Today, October 16th, marks the internationally-recognized World Food Day. Around the world, events and media coverage draw awareness to the fact that for over 870 million people, hunger is still a defining daily issue. This figure, though still severe, has fallen one third in the past two decades. Progress is certainly being made, though maybe more varied across regions than would be hoped. Earlier this week, Concern Worldwide and partners IFPRI and Welthungerhilfe released the 8th annual Global Hunger Index (GHI), which shows that more than 23 countries have made significant progress to curb hunger and malnutrition since 1990, reducing their GHI scores by more than 50%; these include Bangladesh, Cambodia, Ethiopia and Thailand among others. Still, the populations of over 19 other countries out of the 120 listed on the GHI remain in an ‘alarming’ or ‘extremely alarming’ state of hunger, in large part located in South Asia and Africa south of the Sahara. The theme of this year’s World Food Day ‘healthy people and healthy food systems’ points to a renewed focus on the need to see changes across the entire system in order to sustain improvements in food security. Of these 19 countries on the lower end of the list, Plantwise is currently working in 16, finding partners and opening plant clinics to support one key factor of this change, the plant health system. This World Food Day, CABI and Plantwise have pitched in to raise awareness in the Independent’s World Food Day special report here. The message: many of the answers are available today to support continued gains against hunger, while safeguarding health of the environment and resources for the next generation. If we can make these answers more accessible in the communities where they’re needed most, then next World Food Day we will see the healthy numbers continue to grow, and global hunger and malnutrition come closer to disappearing.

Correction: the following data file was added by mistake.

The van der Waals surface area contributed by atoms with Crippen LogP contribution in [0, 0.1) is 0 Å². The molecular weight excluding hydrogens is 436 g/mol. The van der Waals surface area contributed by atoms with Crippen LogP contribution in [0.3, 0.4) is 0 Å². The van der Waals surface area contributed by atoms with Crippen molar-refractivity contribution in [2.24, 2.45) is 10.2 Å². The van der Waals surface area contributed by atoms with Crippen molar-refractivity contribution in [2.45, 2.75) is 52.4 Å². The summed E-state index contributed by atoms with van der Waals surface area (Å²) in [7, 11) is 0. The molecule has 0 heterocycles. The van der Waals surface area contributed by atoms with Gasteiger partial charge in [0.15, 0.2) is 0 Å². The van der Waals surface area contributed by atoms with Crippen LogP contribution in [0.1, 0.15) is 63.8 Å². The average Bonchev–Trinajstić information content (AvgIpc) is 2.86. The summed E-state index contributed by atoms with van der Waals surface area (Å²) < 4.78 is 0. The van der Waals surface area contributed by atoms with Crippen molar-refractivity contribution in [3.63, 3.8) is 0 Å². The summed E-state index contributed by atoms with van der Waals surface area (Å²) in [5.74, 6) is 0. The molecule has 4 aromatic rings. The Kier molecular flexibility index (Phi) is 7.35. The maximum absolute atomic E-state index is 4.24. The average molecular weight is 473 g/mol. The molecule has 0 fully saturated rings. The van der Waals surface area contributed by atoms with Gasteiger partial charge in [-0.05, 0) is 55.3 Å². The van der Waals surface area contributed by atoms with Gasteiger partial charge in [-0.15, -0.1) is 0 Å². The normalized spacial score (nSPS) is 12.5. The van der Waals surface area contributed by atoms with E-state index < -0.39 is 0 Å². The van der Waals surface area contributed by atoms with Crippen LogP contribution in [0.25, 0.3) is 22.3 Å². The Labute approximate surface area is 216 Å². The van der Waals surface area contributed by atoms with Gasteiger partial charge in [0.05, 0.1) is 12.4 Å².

Related News & Blogs
A plant doctor works with a local farmer in Jamaica (© CABI) CABI has published a working paper assessing the legacy of Plantwise programmes in six countries: Nepal, Pakistan, Ghana, Kenya, Malawi, and Jamaica. The paper, entitled Plantwise Sustainabil…
20 February 2024